Friday, March 11, 2011

Fed Nominee Blocked

"Peter Diamond," said Senator Shelby,
"A talented theorist may well be,
But his Keynsian views
I'll flatly refuse,
However deserved his Nobel be."    

If you were a conservative Republican trying to derail the confirmation of a Democratic president's nominee to the Federal Reserve Board of Governors, you could not have done a better job of it than Sen. Richard Shelby (R-Alabama).  After graciously praising Dr. Diamond's accomplishments, and arguing that they lack relevance for the Fed, Sen. Shelby got down to brass tacks: his opposition to "an old-fashioned, big government Keynesian" on policy grounds.


  1. While the good Senator has arguably placed more than his share of "holds" on the President's nominees, it is worth recalling here that such abuse of "advise and consent" started in earnest under the previous administration. Nominees, even for the arguably irrelevant UN, were placed on indefinite hold for little more than spite. At least in the case of a Fed Governorship, there are legitimate policy implications at stake.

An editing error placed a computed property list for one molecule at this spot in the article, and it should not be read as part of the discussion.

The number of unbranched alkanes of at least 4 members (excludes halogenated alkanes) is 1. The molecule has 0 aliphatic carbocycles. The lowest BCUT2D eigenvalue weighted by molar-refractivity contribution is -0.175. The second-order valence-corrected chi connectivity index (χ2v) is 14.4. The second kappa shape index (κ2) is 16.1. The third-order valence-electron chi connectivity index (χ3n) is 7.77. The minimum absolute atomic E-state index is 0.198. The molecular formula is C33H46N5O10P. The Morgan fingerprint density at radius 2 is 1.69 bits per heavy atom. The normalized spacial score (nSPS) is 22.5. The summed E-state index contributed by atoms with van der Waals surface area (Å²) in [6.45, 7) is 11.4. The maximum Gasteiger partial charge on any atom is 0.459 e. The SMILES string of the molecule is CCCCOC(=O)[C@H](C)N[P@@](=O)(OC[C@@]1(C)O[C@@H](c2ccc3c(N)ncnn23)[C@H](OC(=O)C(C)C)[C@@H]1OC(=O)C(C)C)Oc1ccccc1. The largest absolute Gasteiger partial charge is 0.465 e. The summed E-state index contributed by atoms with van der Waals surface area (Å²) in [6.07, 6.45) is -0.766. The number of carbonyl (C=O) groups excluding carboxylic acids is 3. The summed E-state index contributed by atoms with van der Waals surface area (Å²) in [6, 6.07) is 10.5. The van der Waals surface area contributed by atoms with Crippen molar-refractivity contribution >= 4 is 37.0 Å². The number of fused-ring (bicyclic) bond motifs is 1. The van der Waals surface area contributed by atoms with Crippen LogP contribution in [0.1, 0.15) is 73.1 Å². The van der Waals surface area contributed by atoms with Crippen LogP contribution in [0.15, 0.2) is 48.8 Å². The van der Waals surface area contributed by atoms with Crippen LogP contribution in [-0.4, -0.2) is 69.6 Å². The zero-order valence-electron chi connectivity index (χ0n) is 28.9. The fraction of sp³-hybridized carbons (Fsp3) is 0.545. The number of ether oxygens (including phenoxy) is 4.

The President should not be surprised in the least at such things. This was, after all, the man that said:

    "There is absolutely no doubt in my mind Judge Roberts is qualified to sit on the highest court in the land. Moreover, he seems to have the comportment and the temperament that makes for a good judge."

    ......yet voted against him anyway.

  2. Thank you for that thoughtful comment.
    It is certainly true that the gentleman from Alabama is neither unique nor original in his use of this tactic.

  3. True, though my point was the President, as a Senator, himself abused this tactic for strictly political purposes. At least in this case, a sound argument can be made against another Keynesian who would have real influence on monetary policy.

  4. There's no question that Sen. Shelby had all his ducks in a row, which Dr. Goose can only admire.


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